Apple, Chinese rideshare deal heats up race for tech-smart cars
SAN FRANCISCO – Apple Inc’s (AAPL.O) $1 billion investment in Chinese ride sharing company Didi Chuxing intensifies
a race to acquire technology, talent and market access in a rapidly evolving global personal transportation market.
Apple’s investment comes as auto and technology industry executives and investors are placing bets that self-
driving car systems, electric vehicles and ride sharing will eventually converge to allow companies to sell rides
in self-driving vehicles, generating revenue day and night.
For Apple, Chief Executive Tim Cook said to Reuters that investing in the leading Chinese ride sharing service
could expand its presence in that “very, very important” market, and serve other ends as well.
“We are making the investment for a number of strategic reasons, including a chance to learn more about certain
segments of the China market, and we also see lots of opportunities for closer cooperation between the two
companies. Of course, we believe it will deliver a strong return for our invested capital over time as well,” Cook
said in an interview Thursday.
Analysts said Apple’s investment also could bolster relations with the Chinese government, and put a roadblock in
the way of rivals Alphabet Inc (GOOGL.O) and Uber Technologies, among others looking to profit from re-making the
personal transportation market.
“(Apple is) going to learn a ton about what driving a car is like in China,” said analyst Jan Dawson of Jackdaw
Apple’s ride-sharing investment highlights a surge in automotive technology deals, which have increased by 58
percent in 2015, with a 154 percent jump in funding, according to CBInsights, a venture capital database. In 51
deals, investors put $409M into auto tech companies in 2015.
“It’s a reflection of fact there are very few industries in the world … that are going to go through as much
disruptive transformation as transportation,” said Michael Linse of Linse Capital – which last week invested
another $50 million in electric vehicle charging company Chargepoint.
DIPPING INTO THE MONEY CHEST
The ride-sharing investment barely dents Apple’s war chest, which stood at $232.9 billion in cash and cash
equivalents as of its most recent earnings. The investment is something of a departure for the iPhone maker, which
has made few large deals in its history, with the exception of its roughly $3 billion acquisition of headphone
maker Beats in 2014.
Pressure is mounting for Apple to untap new sources of growth as sales of the iPhone, which accounts for about
two-thirds of its revenue, declined for the first time last quarter. Investments and acquisitions could be a short
cut for Apple to return to the kind of growth that Wall Street has come to expect, said analyst Bob O’Donnell of
“It’s clearly time for Apple to dip into their money chest,” he said. “Just moving forward with what they’ve got is
not going to really cut it.”
Estimates of the size of the market for transportation services vary, but industry executives agree it is big.
Ford Motor Co (F.N) Chief Executive Mark Fields tells investors the market for transportation services could grow
to $5.4 trillion a year – which is why Ford earlier this year set up a new business unit, Ford Smart Mobility LLC,
to develop ventures and alliances in the sector.
Yoav Leitersdorf, managing partner of California and Israel-based YL Ventures, said self-driving car technology is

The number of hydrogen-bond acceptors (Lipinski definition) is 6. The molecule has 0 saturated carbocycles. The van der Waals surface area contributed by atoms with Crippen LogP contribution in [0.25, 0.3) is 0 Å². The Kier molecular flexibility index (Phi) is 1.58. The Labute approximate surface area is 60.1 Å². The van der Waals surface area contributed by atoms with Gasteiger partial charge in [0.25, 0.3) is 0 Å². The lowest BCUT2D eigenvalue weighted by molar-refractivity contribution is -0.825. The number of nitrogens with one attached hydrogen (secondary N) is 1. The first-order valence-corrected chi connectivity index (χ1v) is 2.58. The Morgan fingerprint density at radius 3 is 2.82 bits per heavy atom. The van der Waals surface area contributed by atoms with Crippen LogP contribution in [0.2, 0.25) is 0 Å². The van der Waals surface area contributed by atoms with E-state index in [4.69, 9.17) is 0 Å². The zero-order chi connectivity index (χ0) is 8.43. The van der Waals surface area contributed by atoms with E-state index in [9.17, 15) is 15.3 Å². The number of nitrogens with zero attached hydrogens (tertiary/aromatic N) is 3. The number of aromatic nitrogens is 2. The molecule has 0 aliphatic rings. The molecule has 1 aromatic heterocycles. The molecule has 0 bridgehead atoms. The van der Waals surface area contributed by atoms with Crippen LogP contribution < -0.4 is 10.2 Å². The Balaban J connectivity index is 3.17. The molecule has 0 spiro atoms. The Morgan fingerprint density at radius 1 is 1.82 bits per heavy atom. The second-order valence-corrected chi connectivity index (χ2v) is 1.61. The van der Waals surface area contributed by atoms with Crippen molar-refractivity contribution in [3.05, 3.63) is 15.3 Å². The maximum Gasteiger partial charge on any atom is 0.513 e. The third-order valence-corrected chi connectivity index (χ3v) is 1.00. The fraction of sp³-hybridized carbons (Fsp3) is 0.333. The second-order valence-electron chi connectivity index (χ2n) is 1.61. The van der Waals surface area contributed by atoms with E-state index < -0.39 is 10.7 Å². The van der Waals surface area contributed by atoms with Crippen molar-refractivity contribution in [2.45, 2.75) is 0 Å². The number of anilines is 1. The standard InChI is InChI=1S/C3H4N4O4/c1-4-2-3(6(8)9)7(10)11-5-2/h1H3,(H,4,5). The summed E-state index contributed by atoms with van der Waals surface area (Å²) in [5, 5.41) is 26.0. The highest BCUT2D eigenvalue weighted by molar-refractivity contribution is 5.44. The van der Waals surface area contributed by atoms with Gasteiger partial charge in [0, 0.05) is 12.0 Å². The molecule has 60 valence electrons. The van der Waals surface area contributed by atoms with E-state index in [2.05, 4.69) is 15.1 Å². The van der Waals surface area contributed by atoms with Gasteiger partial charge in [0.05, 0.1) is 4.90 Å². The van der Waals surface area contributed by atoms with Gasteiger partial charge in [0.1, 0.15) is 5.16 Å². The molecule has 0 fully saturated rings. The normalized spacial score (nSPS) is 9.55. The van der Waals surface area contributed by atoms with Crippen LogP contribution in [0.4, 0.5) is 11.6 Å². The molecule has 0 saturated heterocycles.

“the Holy Grail” of investors right now.
“Anything leading to that is very hot right now,” said Leitersdorf, who invests in Israeli technology firms, most
recently cybersecurity company Karamba Security.
General Motors Co (GM.N) on Friday said it had closed its acquisition of San Francisco autonomous driving startup
Cruise Automation. That deal is one of a series of moves by global automakers to expand beyond traditional
manufacturing. Automakers are under pressure from investors to demonstrate they can fend off disruption of their
traditional profit engines.
GM earlier this year invested $500 million to buy a stake in Lyft, which also has an alliance with Didi. GM
executives have outlined plans to use Cruise technology to deliver autonomous, electric vehicles that Lyft could
use in its fleets. A GM spokesman on Friday said the automaker has ridesharing pilot projects in China, but not in
connection with Didi.
The investment offers tremendous new resources for the collaborative work Didi does with Lyft, said Lyft
spokeswoman Sheila Bryson, adding that the executive teams and technical teams of both companies work closely
“It’s really exciting for Lyft, too,” said Bryson.
Apple’s alignment with Didi may deliver a blow to Uber, which is fiercely competing for market share in China, one
of its most critical and intense markets. The company is losing more than $1 billion a year there, Uber CEO Travis
Kalanick told Reuters earlier this year.
German automakers BMW AG (BMWG.DE) and Daimler AG (DAIGn.DE) have invested in car-sharing services, and also with
Volkswagen AG (VOWG_p.DE) have acquired stakes in HERE, a European digital mapping company. The German automakers
have said HERE will be integral to their efforts to develop self-driving cars.
Fiat Chrysler Automobiles NV (FCHA.MI) (FCAU.N) earlier this month struck a deal with Alphabet Inc’s Google
autonomous car operation to supply 100 Pacifica minivans that Google will outfit with its self-driving vehicle
technology. Both companies have portrayed this as a limited agreement – Google will not share its technology with
Fiat Chrysler. The deal is the first direct collaboration on autonomous vehicle production between an automaker and
Google. – Reuters